Talking Radical Radio brings you grassroots voices from across Canada. We give you the chance to hear many different people that are facing many different struggles talk about what they do, why they do it, and how they do it, in the belief that such listening is a crucial step in strengthening all of our efforts to change the world. To learn more about the show in general, visit its website here. You can learn about suggesting topics for future shows here.

Talking Radical Radio is brought to you by Scott Neigh, a writer, media producer, and activist based in Sudbury, Ontario, and the author of two books examining Canadian history through the stories of activists.

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Radio — Health workers radicalizing health struggles

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On this week’s episode of Talking Radical Radio, I talk with Martha Roberts. She is a midwife, an educator, and a community organizer, and was one of the founders of the Alliance for People’s Health, a collective of health workers, grassroots organizers, and community members committed to understanding the links between health and social justice, and to building the struggle for health for all.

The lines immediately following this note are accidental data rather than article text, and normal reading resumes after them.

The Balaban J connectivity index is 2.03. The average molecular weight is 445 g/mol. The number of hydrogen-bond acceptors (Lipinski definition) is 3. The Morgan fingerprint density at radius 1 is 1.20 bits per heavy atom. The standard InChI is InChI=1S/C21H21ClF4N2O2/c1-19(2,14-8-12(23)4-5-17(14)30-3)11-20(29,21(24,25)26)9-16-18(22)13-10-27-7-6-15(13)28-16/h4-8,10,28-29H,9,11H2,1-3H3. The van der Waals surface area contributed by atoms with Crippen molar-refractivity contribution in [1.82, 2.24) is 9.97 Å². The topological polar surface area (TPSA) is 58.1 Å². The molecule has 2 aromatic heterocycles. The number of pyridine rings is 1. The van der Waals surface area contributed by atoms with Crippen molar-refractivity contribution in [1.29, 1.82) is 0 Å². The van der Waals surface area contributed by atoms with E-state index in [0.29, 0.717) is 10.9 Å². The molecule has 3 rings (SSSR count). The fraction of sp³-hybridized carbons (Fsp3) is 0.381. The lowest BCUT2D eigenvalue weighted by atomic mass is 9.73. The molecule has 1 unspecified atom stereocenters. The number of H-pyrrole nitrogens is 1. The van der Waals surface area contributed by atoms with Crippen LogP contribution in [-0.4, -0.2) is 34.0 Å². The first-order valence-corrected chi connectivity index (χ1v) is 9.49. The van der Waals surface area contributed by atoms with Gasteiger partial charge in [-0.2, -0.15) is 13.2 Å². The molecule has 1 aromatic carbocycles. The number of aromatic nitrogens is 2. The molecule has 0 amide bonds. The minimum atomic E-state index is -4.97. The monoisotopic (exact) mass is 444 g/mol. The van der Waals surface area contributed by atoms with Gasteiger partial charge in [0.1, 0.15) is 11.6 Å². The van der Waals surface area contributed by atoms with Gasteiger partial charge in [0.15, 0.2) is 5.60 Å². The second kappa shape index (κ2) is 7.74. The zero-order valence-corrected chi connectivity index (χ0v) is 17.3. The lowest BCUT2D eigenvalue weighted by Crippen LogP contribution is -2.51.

There’s something a bit weird about how we talk about “health.” As deep as the mainstream roots seem to be of the conviction that health care is best understood as a socialized public good (however imperfectly that has always been realized, and even more so today), there is still something deeply individualized and asocial about most of the ways we have available to talk about health itself. From the majority of professional public health discourse to that aunt that always raises her eyebrows when you take a second helping of dessert at a holiday meal, we’re bombarded with incessant messaging that links our health to a very narrow spectrum of individual behaviours. This completely ignores the ways in which far more of the circumstances which determine our health are about how our lives and communities are socially organized. And not just in terms of the growing but still very under-appreciated focus on “social determinants of health” in some professional corners, but in ways that go to the very core of how social relations of exploitation, oppression, and marginalization take such a toll on so many lives. “Structural determinants of health” are where the analysis needs to go, according to today’s guest.